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A reader is concerned about violence along the Line of Control between Pakistan and India. Mukesh Gupta / Reuters
A reader is concerned about violence along the Line of Control between Pakistan and India. Mukesh Gupta / Reuters

Pakistan and India must engage with words

A reader says violence along the Line of Control is not the answer to problems on the sub continent. Other topics: Facebook, a tortured dog and traffic in the new Abu Dhabi tunnel.

Shaukat Qadir's article on the recent dispute between India and Pakistan, On Line of Control, this is no time to abandon restraint (January 13), provides food for thought.

A shot can never be defended with another shot. Healthy bilateral talks should be conducted between the parties.

Continuous ceasefire violations from each side have had tragic consequences.

External agents who are oiling the fires must be rooted out.

Jafar Nizami, Abu Dhabi

After watching Pakistan from a distance for 25 years, I honestly want to weep. The country has been torn apart by a handful of selfish parties who have used the country to settle old scores.

The people of Pakistan must shun the puppets of America and other nations who are only biding their time before they flee with their full suitcases to neighbouring countries.

As for the parties promising democratic change, Pakistanis must judge for themselves by witnessing how they behave. They do not follow their own preaching.

People with scores to settle betray a mentality from a time of ignorance, before Islam.

As much as I admire Pakistan's men in uniform, the largest Muslim army in the world, they, too, need to step back.

I hope Pakistan gets back on track, but that won't be possible with its current political leadership.

Angabeen Ahmad, Dubai

Social media can be distracting

Regarding Are you a Facebook addict? (January 8), I have always known that Facebook is an addiction and a major distraction.

Therefore, I decided to create an account only after I graduated from university, a few years ago.

Since then, I have been spending a lot of time on the social networking site. I sometimes end up spending several hours or even the entire day on Facebook.

The networking site has transformed me into a virtual freak who has lost tremendous amounts of quality time that could have been used for better purposes.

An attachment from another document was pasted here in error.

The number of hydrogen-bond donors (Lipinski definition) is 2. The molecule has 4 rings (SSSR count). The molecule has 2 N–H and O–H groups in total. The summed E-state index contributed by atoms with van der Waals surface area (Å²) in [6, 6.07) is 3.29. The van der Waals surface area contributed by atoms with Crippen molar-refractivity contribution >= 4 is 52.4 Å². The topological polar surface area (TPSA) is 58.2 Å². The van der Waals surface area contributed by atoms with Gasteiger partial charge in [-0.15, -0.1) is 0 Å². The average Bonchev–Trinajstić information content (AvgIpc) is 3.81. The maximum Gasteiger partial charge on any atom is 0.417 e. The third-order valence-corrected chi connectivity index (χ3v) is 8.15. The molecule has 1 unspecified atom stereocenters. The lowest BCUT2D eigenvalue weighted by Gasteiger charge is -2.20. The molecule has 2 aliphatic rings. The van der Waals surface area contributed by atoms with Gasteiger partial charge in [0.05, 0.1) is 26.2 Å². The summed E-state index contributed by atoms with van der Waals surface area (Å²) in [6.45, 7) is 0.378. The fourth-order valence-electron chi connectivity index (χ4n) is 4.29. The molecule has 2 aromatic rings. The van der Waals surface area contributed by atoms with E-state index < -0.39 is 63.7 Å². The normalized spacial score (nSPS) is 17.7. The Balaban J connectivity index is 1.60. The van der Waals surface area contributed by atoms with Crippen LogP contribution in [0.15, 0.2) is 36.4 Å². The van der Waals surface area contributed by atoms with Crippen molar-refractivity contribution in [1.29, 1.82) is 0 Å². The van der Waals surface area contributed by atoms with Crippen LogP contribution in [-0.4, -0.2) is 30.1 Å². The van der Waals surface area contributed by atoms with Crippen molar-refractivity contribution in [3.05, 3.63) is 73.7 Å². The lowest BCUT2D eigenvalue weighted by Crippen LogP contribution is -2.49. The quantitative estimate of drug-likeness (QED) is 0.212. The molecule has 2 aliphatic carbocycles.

I have also realised that due to keeping pace with my online friends, I am losing out on my real friends simply because I am unable to devote time to them.

Facebook should be used in moderation or else it will take a toll on us all.

Fatima Suhail, Dubai

Tunnel speed limit should be uniform

The new Sheihk Zayed Tunnel in Abu Dhabi looks beautiful and is a state-of-the-art structure that will serve the growth of Abu Dhabi for years to come.

However, when I use it, I am confused by the implementation of several different speed limits along the tunnel.

I am a cautious driver who likes to remain below the displayed speed limit, but I too often find cars speeding up to me, flashing their lights, despite clear signs saying that the limit is 60km/h or 80km/h.

The authorities must find a way to book those drivers who break the limits or there will be many accidents in the tunnel.

I also think they should establish just one speed limit for the entire length of the tunnel, obviating the need for people to speed up or slow down.

Ramesh Menon, Abu Dhabi

Animal torturers need education

I am writing about Torture dog has life-saving surgery (January 11).

My best wishes go to the woman who found and rescued the dog.

But what about the children who tortured the animal almost to death? Shame on them for hurting a defenceless living being.

They must be educated not to do this again.

Brigitte von Bulow, Dubai

I was shocked to read what happened to Pumpkin the dog, and I hope she has a speedy and complete recovery. G Adams, Abu Dhabi

 

Sailing a part of nation's heritage

Before Iraq invaded Kuwait in 1990, I went to the Kuwait sailing base near Fahaheel, where they had Hobie 16s and Lasers for the young Kuwaitis to use.

Inside the building they had more boats, the same as those used in the Oxford-Cambridge boat race.

However, nobody had shown the young people how to rig the boats or how to sail them. I taught them, and they were very enthusiastic. Some of them became very good.

When I returned after the war, all the boats and equipment had been stolen or destroyed.

This story illustrates the fact that, without the proper facilities and training, sailing will be just a sport for the very rich.

I hope facilities and training can be made available to young people here in the UAE, which is a nation with a long history of sailing and international trade.

Peter Nixon, Abu Dhabi

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